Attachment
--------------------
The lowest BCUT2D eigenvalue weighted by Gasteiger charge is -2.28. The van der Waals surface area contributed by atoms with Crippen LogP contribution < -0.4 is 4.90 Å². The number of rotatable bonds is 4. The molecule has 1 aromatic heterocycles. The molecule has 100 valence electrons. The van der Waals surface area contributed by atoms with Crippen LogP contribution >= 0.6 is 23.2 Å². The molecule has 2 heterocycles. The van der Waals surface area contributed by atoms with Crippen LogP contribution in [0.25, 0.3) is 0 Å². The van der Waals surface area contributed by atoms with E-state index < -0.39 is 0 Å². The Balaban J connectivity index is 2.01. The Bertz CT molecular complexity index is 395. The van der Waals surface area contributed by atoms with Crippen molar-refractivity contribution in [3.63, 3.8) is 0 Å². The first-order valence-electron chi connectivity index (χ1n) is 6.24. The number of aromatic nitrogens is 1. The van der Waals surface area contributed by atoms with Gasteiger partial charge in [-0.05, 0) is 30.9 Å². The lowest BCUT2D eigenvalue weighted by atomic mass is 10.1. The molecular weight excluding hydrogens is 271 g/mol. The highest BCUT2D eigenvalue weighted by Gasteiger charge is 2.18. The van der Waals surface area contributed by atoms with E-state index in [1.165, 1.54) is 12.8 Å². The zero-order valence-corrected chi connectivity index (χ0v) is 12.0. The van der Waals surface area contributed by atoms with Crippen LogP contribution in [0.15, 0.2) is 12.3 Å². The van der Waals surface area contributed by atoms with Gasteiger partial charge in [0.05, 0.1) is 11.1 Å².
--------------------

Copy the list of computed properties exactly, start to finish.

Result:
The lowest BCUT2D eigenvalue weighted by Gasteiger charge is -2.28. The van der Waals surface area contributed by atoms with Crippen LogP contribution < -0.4 is 4.90 Å². The number of rotatable bonds is 4. The molecule has 1 aromatic heterocycles. The molecule has 100 valence electrons. The van der Waals surface area contributed by atoms with Crippen LogP contribution >= 0.6 is 23.2 Å². The molecule has 2 heterocycles. The van der Waals surface area contributed by atoms with Crippen LogP contribution in [0.25, 0.3) is 0 Å². The van der Waals surface area contributed by atoms with E-state index < -0.39 is 0 Å². The Balaban J connectivity index is 2.01. The Bertz CT molecular complexity index is 395. The van der Waals surface area contributed by atoms with Crippen molar-refractivity contribution in [3.63, 3.8) is 0 Å². The first-order valence-electron chi connectivity index (χ1n) is 6.24. The number of aromatic nitrogens is 1. The van der Waals surface area contributed by atoms with Gasteiger partial charge in [-0.05, 0) is 30.9 Å². The lowest BCUT2D eigenvalue weighted by atomic mass is 10.1. The molecular weight excluding hydrogens is 271 g/mol. The highest BCUT2D eigenvalue weighted by Gasteiger charge is 2.18. The van der Waals surface area contributed by atoms with E-state index in [1.165, 1.54) is 12.8 Å². The zero-order valence-corrected chi connectivity index (χ0v) is 12.0. The van der Waals surface area contributed by atoms with Crippen LogP contribution in [0.15, 0.2) is 12.3 Å². The van der Waals surface area contributed by atoms with Gasteiger partial charge in [0.05, 0.1) is 11.1 Å².